• Poor oral health habits
• Smoking or chewing tobacco
• Hormonal changes, such as those related to pregnancy or menopause
• Recreational drug use, such as smoking marijuana or vaping
• Inadequate nutrition, including vitamin C deficiency
• Certain medications that cause dry mouth or gum changes
• Conditions that cause decreased immunity, such as leukemia, HIV/AIDS and cancer treatment
• Certain diseases, such as diabetes, rheumatoid arthritis and Crohn's disease
Complications: Periodontitis can cause tooth loss. The bacteria responsible for periodontitis can enter your bloodstream through gum tissue, possibly affecting other parts of your body. For example, periodontitis is linked with respiratory disease, rheumatoid arthritis, coronary artery disease and problems controlling blood sugar in diabetes.
Prevention: The best way to prevent periodontitis is to follow a program of good oral hygiene, one that you begin early and practice consistently throughout life.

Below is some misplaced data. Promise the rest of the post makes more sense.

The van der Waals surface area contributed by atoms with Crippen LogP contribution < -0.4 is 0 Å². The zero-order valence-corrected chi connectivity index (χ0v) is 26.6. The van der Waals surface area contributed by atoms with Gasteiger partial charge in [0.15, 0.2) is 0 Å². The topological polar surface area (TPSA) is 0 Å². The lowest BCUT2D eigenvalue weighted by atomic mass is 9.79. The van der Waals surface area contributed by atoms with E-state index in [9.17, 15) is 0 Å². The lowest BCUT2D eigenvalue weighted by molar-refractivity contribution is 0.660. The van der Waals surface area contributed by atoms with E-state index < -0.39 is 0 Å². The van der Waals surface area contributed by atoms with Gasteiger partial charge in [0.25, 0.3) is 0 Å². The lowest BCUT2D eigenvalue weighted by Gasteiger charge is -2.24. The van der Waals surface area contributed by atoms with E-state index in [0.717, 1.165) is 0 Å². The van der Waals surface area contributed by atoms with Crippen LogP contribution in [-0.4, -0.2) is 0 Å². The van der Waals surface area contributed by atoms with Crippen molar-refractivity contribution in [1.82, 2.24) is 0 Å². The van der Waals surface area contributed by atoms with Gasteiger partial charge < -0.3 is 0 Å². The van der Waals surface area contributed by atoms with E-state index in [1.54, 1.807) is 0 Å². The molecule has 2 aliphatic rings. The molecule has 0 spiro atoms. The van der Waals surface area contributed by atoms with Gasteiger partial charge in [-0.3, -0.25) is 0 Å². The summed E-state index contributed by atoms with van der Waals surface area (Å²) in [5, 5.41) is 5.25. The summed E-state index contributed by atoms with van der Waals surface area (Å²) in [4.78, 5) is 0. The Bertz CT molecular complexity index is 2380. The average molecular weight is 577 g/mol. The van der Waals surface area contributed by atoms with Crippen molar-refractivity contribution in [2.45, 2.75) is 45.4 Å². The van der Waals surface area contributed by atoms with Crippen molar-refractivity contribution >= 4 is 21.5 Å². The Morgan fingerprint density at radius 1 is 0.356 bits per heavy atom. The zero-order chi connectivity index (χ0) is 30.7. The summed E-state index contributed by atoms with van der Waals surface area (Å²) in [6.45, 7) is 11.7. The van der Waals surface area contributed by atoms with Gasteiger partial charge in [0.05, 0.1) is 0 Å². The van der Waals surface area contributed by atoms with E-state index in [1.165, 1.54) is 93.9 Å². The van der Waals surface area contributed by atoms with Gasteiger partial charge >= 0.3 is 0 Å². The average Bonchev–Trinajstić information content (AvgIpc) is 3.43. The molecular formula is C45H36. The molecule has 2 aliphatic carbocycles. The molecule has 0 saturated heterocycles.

• Good oral hygiene: That means brushing your teeth for two minutes at least twice daily — in the morning and before going to bed — and flossing at least once a day. Flossing before you brush allows you to clean away the loosened food particles and bacteria. Good oral hygiene prevents the development of an environment around your teeth that is favorable to specific bacteria that cause periodontal disease.
• Regular dental visits: See your dentist or dental hygienist regularly for cleanings, usually every six to 12 months. If you have risk factors that increase your chance of developing periodontitis — such as having dry mouth, taking certain medications or smoking — you may need professional cleaning more often.
Courtesy: Mayo Clinic